The gold-to-silver ratio: A truly generational opportunity
This week's Gong Show in the global financial markets reminds me of the early 1980s before the advent of the Internet or online trading or blogs and especially before 30-something financial "advisors" were allowed to go on the national (and international) airwaves or Internet websites and babble on for what seem like days how "The Fed has our back!" as an excuse for buying stocks at 23 times forward earnings.
Back then, at 4:15 every Friday night, there would be a line-up of brokers and analysts (even the janitor) next to the old teletype machine (I am imagining more than a few raised eyebrows among the kids out there as they quickly Google search "teletype machine" on their Smartphones while sipping a $10 cup of fancy-ass coffee) in expectation of the all-important "Money Supply" numbers that everyone supposed was going to give them a hint as to when interest rates would start to decline from 16%-plus nosebleed levels of the early 1980s.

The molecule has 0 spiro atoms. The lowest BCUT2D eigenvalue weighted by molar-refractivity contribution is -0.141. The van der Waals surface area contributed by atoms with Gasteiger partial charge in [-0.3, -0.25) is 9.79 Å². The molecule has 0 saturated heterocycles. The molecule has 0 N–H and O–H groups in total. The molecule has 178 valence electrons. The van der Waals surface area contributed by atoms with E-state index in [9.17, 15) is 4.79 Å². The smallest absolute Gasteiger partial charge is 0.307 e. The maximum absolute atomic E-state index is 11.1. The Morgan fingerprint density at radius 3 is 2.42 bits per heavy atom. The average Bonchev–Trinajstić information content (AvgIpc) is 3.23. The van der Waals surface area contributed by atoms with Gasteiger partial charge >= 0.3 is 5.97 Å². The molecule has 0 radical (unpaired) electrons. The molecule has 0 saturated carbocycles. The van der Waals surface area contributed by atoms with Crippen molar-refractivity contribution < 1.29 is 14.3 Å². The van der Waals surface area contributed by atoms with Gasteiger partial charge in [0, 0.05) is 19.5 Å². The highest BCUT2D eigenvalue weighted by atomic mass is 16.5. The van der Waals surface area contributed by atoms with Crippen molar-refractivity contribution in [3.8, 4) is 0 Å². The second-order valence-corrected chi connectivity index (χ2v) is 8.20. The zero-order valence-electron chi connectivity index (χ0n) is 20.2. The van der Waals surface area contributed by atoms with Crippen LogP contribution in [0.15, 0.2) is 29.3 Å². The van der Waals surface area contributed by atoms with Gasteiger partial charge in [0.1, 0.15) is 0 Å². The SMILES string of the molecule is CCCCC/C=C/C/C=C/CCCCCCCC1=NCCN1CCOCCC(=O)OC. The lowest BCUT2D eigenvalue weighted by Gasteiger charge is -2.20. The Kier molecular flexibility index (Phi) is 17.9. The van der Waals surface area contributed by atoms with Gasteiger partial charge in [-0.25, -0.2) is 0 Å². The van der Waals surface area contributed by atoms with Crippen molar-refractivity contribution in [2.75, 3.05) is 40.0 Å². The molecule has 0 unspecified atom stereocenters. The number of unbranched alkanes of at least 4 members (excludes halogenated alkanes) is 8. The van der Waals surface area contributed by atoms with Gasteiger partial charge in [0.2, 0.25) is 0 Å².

Today, it's essentially the same except the teletype machine has been replaced by Janet Yellen and the ribbon of paper giving us the money supply figures is now Janet Yellen's tongue giving us the all-omnipotent clues to the "hawkish-dovish" leanings of the U.S. central bank. However, one thing hasn't changed: the absolute LUNACY of these obsessions and how the algo-bots seize upon the word clouds and move markets in trillions with every single utterance out of Janet's mouth.
So gold and silver immediately bolted higher along with stocks on Tuesday afternoon after which every gold guru on the planet was emailing me about how I had best not "fight the Fed" at risk of anal impalement and that because new, big and smart money buying paper and physical gold would force the bullion banks to execute a managed retreat, my near-term caution was misplaced, unwise and suicidal. So along comes Yellen and tells the world that basically she could care less about inflation (you know – the Fed's major 100-year mandate is to monitor inflation) and what should have been a $100 explosion in gold prices to $1,350/oz actually becomes a paltry $20/oz move to around $1,242/oz and ends up back below $1,230/oz the very next day, a substantial $57 off the top since earlier in March.